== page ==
A single particle has no temperature. It has a certain energy or a certain speed, but you can’t translate that into a temperature. Only when dealing with random velocity distributions of many particles does a well-defined temperature emerge.

How can the laws of thermodynamics derive from the laws of quantum physics? This is a topic that has attracted increasing attention in recent years. At TU Wien (Vienna), this question has now been pursued with computer simulations, which have shown that chaos plays a crucial role: only where chaos prevails, do the well-known rules of thermodynamics come from quantum physics.

**Boltzmann: Anything is possible, but it can be improbable**

Air molecules randomly flying around a room can assume an unimaginable number of different states: different positions and different speeds are allowed for each individual particle. But not all of these states are equally likely.

‘Physically, it would be possible to transfer all the energy in this space to a single particle, which would then move at extremely high speeds while all other particles would remain stationary,’ says Prof Iva Brezinova of the Institute for Theoretical Physics. at TU Wien. “But this is so unlikely that it will practically never be observed.”

The probabilities of several allowed states can be calculated, according to a formula that the Austrian physicist Ludwig Boltzmann established according to the rules of classical physics. And the temperature can also be read from this probability distribution: it is determined only for a large number of particles.

**The whole world as a single quantum state**

However, this causes problems when dealing with quantum physics. When large numbers of quantum particles are at play simultaneously, the equations of quantum theory become so complicated that even the best supercomputers in the world have no chance of solving them.

In quantum physics, individual particles cannot be considered independently of each other, as is the case with classic billiard balls. Each billiard ball has its own individual trajectory and individual position at all times. Quantum particles, on the other hand, have no individuality: they can only be described together, in one big quantum wave function.

‘In quantum physics, the whole system is described by one large many-particle quantum state,’ says Prof. Joachim Burgdörfer (TU Wien). “How a random distribution and therefore a temperature should arise from this has been a puzzle for a long time.”

**Chaos theory as a mediator**

A team from TU Wien has now been able to demonstrate that chaos plays a key role. To do this, the team ran a computer simulation of a quantum system made up of a large number of particles: many indistinguishable particles (the ‘heat bath’) and one of a different type of particle, the ‘sample particle’ which acts as a thermometer.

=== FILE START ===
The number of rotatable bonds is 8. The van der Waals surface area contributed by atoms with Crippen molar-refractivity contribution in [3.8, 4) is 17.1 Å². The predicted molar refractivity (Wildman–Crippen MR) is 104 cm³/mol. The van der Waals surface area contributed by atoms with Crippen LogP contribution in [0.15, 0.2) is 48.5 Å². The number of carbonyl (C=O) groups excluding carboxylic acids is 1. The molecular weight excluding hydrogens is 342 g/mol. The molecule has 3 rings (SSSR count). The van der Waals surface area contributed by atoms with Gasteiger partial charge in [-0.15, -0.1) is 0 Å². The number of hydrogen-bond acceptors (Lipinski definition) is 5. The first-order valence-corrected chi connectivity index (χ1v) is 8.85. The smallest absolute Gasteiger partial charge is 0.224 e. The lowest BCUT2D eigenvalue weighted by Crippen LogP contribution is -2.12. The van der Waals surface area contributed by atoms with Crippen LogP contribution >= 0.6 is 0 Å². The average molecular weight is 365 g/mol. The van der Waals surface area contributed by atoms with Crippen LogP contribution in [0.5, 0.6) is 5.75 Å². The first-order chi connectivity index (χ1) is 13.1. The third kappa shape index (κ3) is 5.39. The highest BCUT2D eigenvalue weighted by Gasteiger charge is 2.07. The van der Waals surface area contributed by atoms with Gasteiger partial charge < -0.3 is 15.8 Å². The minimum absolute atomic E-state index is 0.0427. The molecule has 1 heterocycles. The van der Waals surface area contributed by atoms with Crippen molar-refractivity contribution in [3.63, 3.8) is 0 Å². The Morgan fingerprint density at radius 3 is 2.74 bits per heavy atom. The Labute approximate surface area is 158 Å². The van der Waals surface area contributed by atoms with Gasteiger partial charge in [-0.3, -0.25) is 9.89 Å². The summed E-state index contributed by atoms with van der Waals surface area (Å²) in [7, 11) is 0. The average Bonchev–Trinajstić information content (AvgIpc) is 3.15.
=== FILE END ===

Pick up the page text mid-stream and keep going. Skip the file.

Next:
Each individual quantum wave function of the grand system has a specific energy, but no well-defined temperature, just like a single classical particle. But if you now pick the sample particle from the single quantum state and measure its velocity, you can surprisingly find a velocity distribution that corresponds to a temperature that fits the established laws of thermodynamics.

“Whether it fits or not depends on the chaos, that’s what our calculations clearly showed,” says Iva Brezinova. “We can specifically modify the interactions between particles on the computer and thus create a completely chaotic system or one that exhibits no chaos or anything in between.” And by doing so, the presence of chaos is found to determine whether or not a quantum state of the sample particle exhibits a Boltzmann temperature distribution.

“Without making any assumptions about random distributions or thermodynamic rules, thermodynamic behavior derives from quantum theory alone, if the combined system of sample particle and heat bath behaves in a quantum chaotic fashion. And one determines how well this behavior fits the well well-known Boltzmann formulas from the power of chaos”, explains Joachim Burgdörfer.

This is one of the first cases in which the interaction between three major theories has been rigorously demonstrated by many-particle computer simulations: quantum theory, thermodynamics and chaos theory.

The research is published in the journal *Entropy*.

**More information:**

Mahdi Kourehpaz et al, canonical density matrices from eigenstates of mixed systems, *Entropy* (2022). DOI: 10.3390/e24121740

Provided by the Vienna University of Technology

**Citation**: How Chaos Theory Means Between Quantum Theory and Thermodynamics (2022, Dec 14) Retrieved Dec 16, 2022 from https://phys.org/news/2022-12-chaos-theory-quantum-thermodynamics.html

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